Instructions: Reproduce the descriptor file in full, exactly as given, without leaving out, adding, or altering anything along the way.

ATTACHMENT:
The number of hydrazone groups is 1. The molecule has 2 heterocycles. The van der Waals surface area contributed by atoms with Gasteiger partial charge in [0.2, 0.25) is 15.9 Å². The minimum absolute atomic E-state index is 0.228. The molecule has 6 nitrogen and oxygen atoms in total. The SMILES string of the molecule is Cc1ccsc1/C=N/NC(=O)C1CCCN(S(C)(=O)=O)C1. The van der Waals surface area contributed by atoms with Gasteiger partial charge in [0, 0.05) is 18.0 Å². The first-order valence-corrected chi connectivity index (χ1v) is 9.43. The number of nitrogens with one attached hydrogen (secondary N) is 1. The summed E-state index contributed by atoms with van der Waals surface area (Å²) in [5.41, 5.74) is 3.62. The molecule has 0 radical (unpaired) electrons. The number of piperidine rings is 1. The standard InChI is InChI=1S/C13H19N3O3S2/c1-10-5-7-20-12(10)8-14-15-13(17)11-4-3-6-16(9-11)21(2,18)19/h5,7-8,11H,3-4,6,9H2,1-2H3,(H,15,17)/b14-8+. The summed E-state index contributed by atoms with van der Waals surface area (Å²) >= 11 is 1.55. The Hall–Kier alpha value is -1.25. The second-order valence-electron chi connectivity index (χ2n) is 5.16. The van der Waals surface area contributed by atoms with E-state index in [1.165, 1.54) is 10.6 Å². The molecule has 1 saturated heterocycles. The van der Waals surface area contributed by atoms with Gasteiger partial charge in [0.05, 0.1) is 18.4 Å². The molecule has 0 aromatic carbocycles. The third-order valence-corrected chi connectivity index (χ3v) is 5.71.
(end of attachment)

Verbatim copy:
The number of hydrazone groups is 1. The molecule has 2 heterocycles. The van der Waals surface area contributed by atoms with Gasteiger partial charge in [0.2, 0.25) is 15.9 Å². The minimum absolute atomic E-state index is 0.228. The molecule has 6 nitrogen and oxygen atoms in total. The SMILES string of the molecule is Cc1ccsc1/C=N/NC(=O)C1CCCN(S(C)(=O)=O)C1. The van der Waals surface area contributed by atoms with Gasteiger partial charge in [0, 0.05) is 18.0 Å². The first-order valence-corrected chi connectivity index (χ1v) is 9.43. The number of nitrogens with one attached hydrogen (secondary N) is 1. The summed E-state index contributed by atoms with van der Waals surface area (Å²) in [5.41, 5.74) is 3.62. The molecule has 0 radical (unpaired) electrons. The number of piperidine rings is 1. The standard InChI is InChI=1S/C13H19N3O3S2/c1-10-5-7-20-12(10)8-14-15-13(17)11-4-3-6-16(9-11)21(2,18)19/h5,7-8,11H,3-4,6,9H2,1-2H3,(H,15,17)/b14-8+. The summed E-state index contributed by atoms with van der Waals surface area (Å²) >= 11 is 1.55. The Hall–Kier alpha value is -1.25. The second-order valence-electron chi connectivity index (χ2n) is 5.16. The van der Waals surface area contributed by atoms with E-state index in [1.165, 1.54) is 10.6 Å². The molecule has 1 saturated heterocycles. The van der Waals surface area contributed by atoms with Gasteiger partial charge in [0.05, 0.1) is 18.4 Å². The molecule has 0 aromatic carbocycles. The third-order valence-corrected chi connectivity index (χ3v) is 5.71.